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James A. Beaver: Wikis


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James A. Beaver

In office
January 18, 1887 – January 20, 1891
Lieutenant William T. Davies
Preceded by Robert Emory Pattison
Succeeded by Robert Emory Pattison

Acting President of the Pennsylvania State University
In office
1906 – 1908
Preceded by George W. Atherton
Succeeded by Edwin Erle Sparks

Born October 21, 1837(1837-10-21)
Died January 31, 1914 (aged 76)
Political party Republican
Profession Attorney

James Addams Beaver (October 21, 1837 – January 31, 1914) was an American politician who served as the 20th Governor of Pennsylvania from 1887 to 1891. He also served as the acting president of the Pennsylvania State University from 1906 to 1908.

Beaver graduated from Jefferson College in Canonsburg (now Washington & Jefferson College) in 1856.[1] Beaver, an attorney, served in the Union Army during the Civil War and rose to command the 148th Regiment, Pennsylvania Volunteers, which he led at the Battle of Chancellorsville in Virginia. He was wounded at the Second Battle of Ream's Station in August 1864, an injury that resulted in the amputation of his right leg at age 26.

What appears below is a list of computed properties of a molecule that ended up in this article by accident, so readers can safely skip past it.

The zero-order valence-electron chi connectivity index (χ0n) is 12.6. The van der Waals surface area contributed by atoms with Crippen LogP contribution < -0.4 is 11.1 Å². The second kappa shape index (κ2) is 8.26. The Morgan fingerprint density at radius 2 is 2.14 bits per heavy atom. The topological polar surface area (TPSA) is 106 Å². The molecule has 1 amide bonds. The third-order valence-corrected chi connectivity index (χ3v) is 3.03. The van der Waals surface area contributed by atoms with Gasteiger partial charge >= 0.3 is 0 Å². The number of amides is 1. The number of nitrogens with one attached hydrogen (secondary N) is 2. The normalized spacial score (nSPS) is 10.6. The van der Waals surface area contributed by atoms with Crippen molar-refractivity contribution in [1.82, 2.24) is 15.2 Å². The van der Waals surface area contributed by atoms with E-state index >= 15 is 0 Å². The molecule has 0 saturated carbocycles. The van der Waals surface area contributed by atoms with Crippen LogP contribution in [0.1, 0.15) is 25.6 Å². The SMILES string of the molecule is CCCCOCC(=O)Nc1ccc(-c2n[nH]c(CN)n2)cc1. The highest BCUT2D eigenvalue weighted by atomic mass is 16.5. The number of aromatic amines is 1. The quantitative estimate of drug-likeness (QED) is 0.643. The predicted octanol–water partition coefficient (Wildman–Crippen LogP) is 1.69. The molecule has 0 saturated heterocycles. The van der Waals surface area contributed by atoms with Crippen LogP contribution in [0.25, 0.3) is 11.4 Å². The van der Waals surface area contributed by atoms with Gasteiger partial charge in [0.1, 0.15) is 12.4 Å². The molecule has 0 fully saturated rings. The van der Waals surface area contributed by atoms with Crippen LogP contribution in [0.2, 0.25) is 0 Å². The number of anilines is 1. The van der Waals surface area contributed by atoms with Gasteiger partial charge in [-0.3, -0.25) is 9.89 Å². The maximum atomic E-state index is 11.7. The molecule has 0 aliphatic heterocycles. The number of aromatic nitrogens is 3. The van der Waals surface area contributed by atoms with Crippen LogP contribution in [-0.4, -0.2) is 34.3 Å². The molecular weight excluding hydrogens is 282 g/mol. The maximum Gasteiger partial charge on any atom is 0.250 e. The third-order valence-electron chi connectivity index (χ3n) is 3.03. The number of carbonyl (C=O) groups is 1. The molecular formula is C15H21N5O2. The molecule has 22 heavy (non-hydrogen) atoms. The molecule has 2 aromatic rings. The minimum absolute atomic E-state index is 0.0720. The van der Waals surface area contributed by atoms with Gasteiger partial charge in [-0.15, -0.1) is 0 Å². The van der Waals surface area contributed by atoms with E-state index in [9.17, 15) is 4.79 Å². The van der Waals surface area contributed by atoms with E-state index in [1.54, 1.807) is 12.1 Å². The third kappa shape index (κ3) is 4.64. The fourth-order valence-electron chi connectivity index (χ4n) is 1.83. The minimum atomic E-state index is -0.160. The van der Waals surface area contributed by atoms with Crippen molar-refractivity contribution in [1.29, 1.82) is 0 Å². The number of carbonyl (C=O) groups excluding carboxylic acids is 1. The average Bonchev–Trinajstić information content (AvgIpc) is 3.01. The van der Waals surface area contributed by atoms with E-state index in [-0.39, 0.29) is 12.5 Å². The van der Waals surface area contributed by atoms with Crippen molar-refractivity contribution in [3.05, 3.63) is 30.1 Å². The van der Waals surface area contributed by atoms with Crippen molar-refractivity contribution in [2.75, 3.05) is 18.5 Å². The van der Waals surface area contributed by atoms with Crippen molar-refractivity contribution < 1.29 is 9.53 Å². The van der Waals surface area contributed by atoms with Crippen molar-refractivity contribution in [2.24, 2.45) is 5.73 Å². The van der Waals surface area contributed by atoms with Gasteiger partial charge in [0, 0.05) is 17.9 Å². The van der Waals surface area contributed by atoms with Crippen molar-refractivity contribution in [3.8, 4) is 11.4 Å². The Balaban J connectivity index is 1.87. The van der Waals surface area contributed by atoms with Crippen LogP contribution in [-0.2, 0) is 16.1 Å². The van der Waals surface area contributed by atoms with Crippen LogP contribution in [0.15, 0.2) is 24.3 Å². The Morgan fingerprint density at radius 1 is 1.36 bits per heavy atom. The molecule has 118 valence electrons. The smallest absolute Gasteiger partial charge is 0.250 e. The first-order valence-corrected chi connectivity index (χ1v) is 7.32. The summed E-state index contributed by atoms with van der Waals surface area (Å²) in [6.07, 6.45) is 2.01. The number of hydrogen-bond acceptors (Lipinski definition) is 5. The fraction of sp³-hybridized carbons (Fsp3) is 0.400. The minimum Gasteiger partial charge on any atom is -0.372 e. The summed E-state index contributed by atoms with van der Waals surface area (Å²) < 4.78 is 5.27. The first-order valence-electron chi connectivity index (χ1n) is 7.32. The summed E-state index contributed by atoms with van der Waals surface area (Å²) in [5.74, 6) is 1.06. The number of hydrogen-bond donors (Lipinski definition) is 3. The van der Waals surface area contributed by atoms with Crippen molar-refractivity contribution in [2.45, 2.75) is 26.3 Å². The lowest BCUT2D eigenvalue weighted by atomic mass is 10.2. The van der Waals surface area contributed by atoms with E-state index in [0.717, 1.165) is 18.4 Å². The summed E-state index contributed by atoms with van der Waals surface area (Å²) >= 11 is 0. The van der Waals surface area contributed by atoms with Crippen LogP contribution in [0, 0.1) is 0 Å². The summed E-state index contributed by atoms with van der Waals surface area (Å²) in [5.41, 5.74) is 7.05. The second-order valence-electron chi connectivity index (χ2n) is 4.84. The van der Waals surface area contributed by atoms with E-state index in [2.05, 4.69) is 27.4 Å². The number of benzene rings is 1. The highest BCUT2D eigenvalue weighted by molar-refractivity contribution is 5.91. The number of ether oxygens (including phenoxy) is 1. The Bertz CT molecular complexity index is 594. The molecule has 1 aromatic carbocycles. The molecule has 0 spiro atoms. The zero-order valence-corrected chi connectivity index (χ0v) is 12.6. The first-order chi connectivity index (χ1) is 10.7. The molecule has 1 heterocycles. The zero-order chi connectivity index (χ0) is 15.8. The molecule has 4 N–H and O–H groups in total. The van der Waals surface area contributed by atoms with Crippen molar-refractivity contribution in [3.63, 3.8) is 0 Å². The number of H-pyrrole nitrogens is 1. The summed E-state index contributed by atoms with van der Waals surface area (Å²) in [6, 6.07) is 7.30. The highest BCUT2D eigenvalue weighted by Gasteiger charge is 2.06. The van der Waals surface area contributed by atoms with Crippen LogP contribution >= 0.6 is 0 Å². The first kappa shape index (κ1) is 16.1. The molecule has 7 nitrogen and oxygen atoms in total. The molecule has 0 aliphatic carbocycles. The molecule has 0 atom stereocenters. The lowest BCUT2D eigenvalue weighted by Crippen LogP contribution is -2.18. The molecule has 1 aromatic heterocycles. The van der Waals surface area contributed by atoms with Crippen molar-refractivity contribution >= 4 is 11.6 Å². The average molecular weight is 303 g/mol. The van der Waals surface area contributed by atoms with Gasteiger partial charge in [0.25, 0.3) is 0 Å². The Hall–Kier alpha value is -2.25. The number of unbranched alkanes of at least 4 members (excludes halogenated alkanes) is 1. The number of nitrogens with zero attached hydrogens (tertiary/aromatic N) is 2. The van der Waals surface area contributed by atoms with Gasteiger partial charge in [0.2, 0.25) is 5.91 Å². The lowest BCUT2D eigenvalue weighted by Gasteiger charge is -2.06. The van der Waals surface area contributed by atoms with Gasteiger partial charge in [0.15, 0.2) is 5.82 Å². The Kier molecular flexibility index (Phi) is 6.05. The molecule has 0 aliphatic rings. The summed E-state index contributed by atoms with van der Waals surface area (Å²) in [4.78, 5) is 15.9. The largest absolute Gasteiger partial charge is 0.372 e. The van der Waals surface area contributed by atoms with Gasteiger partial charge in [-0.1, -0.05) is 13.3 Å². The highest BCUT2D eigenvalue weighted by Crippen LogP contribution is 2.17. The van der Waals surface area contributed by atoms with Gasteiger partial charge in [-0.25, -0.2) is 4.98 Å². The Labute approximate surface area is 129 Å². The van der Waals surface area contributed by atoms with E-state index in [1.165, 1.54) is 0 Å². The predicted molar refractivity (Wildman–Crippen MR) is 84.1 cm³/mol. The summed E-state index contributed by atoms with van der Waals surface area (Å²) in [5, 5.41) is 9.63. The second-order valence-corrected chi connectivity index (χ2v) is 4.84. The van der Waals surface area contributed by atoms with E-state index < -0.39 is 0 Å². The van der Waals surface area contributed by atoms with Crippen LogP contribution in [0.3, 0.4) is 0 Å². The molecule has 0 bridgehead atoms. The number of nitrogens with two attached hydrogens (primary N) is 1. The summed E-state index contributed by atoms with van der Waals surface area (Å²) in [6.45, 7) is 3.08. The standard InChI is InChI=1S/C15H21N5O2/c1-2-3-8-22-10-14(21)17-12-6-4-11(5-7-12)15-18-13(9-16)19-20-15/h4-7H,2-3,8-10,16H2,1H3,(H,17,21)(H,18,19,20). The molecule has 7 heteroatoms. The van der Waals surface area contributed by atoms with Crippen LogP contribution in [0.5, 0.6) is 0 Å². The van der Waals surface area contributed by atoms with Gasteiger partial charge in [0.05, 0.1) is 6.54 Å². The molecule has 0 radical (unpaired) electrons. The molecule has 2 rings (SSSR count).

Following the war, Beaver pursued his law career and declined offers to run for public office until 1881 (including a spot as vice president on James Garfield's Republican ticket). He lost to Robert Pattison, but, because the new state constitution of 1874 prohibited governors from serving multiple consecutive terms, Beaver ran again and served as governor for the four years between Pattison's two non-consecutive terms. In 1895, he was appointed as one of the judges of the first state Superior Court, and office he held until his death in 1914. He was buried in Union Cemetery in Bellafonte.

Beaver Stadium and Beaver Hall, located on the University Park campus of Pennsylvania State University, as well as Beaver Avenue in State College are all named in his honor.


  1. ^ "Jefferson College 1802-1865". U. Grant Miller Library Digital Archives. Washington & Jefferson College. Archived from the original on 2009-05-01.  

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